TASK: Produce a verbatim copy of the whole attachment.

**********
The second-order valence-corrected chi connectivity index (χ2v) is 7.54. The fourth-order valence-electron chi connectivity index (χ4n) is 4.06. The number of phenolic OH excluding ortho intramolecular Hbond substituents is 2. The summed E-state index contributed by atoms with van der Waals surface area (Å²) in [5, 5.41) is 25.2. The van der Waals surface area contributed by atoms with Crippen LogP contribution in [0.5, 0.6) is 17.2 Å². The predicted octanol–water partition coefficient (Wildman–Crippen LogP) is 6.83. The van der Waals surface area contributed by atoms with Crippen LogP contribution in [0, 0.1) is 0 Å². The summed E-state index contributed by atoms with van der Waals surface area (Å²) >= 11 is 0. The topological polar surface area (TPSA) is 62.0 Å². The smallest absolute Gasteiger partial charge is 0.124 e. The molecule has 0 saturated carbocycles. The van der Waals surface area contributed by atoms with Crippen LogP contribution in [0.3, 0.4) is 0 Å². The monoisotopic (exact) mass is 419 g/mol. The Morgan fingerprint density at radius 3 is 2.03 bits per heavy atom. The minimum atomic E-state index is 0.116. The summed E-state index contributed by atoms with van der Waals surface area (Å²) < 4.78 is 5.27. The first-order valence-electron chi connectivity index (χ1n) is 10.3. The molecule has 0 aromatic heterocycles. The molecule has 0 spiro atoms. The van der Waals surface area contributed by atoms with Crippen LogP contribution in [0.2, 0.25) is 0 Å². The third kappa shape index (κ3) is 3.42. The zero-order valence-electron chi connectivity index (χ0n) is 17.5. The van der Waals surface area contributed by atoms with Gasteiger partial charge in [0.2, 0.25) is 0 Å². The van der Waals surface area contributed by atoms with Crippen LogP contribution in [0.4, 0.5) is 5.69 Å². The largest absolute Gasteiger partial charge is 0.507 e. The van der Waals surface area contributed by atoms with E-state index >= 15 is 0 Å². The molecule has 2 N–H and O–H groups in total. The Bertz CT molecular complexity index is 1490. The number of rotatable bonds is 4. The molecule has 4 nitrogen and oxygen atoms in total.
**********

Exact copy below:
The second-order valence-corrected chi connectivity index (χ2v) is 7.54. The fourth-order valence-electron chi connectivity index (χ4n) is 4.06. The number of phenolic OH excluding ortho intramolecular Hbond substituents is 2. The summed E-state index contributed by atoms with van der Waals surface area (Å²) in [5, 5.41) is 25.2. The van der Waals surface area contributed by atoms with Crippen LogP contribution in [0.5, 0.6) is 17.2 Å². The predicted octanol–water partition coefficient (Wildman–Crippen LogP) is 6.83. The van der Waals surface area contributed by atoms with Crippen LogP contribution in [0, 0.1) is 0 Å². The summed E-state index contributed by atoms with van der Waals surface area (Å²) >= 11 is 0. The topological polar surface area (TPSA) is 62.0 Å². The smallest absolute Gasteiger partial charge is 0.124 e. The molecule has 0 saturated carbocycles. The van der Waals surface area contributed by atoms with Crippen LogP contribution in [0.3, 0.4) is 0 Å². The monoisotopic (exact) mass is 419 g/mol. The Morgan fingerprint density at radius 3 is 2.03 bits per heavy atom. The minimum atomic E-state index is 0.116. The summed E-state index contributed by atoms with van der Waals surface area (Å²) < 4.78 is 5.27. The first-order valence-electron chi connectivity index (χ1n) is 10.3. The molecule has 0 aromatic heterocycles. The molecule has 0 spiro atoms. The van der Waals surface area contributed by atoms with Crippen LogP contribution in [0.2, 0.25) is 0 Å². The third kappa shape index (κ3) is 3.42. The zero-order valence-electron chi connectivity index (χ0n) is 17.5. The van der Waals surface area contributed by atoms with Gasteiger partial charge in [0.2, 0.25) is 0 Å². The van der Waals surface area contributed by atoms with Crippen LogP contribution in [0.4, 0.5) is 5.69 Å². The largest absolute Gasteiger partial charge is 0.507 e. The van der Waals surface area contributed by atoms with E-state index >= 15 is 0 Å². The molecule has 2 N–H and O–H groups in total. The Bertz CT molecular complexity index is 1490. The number of rotatable bonds is 4. The molecule has 4 nitrogen and oxygen atoms in total.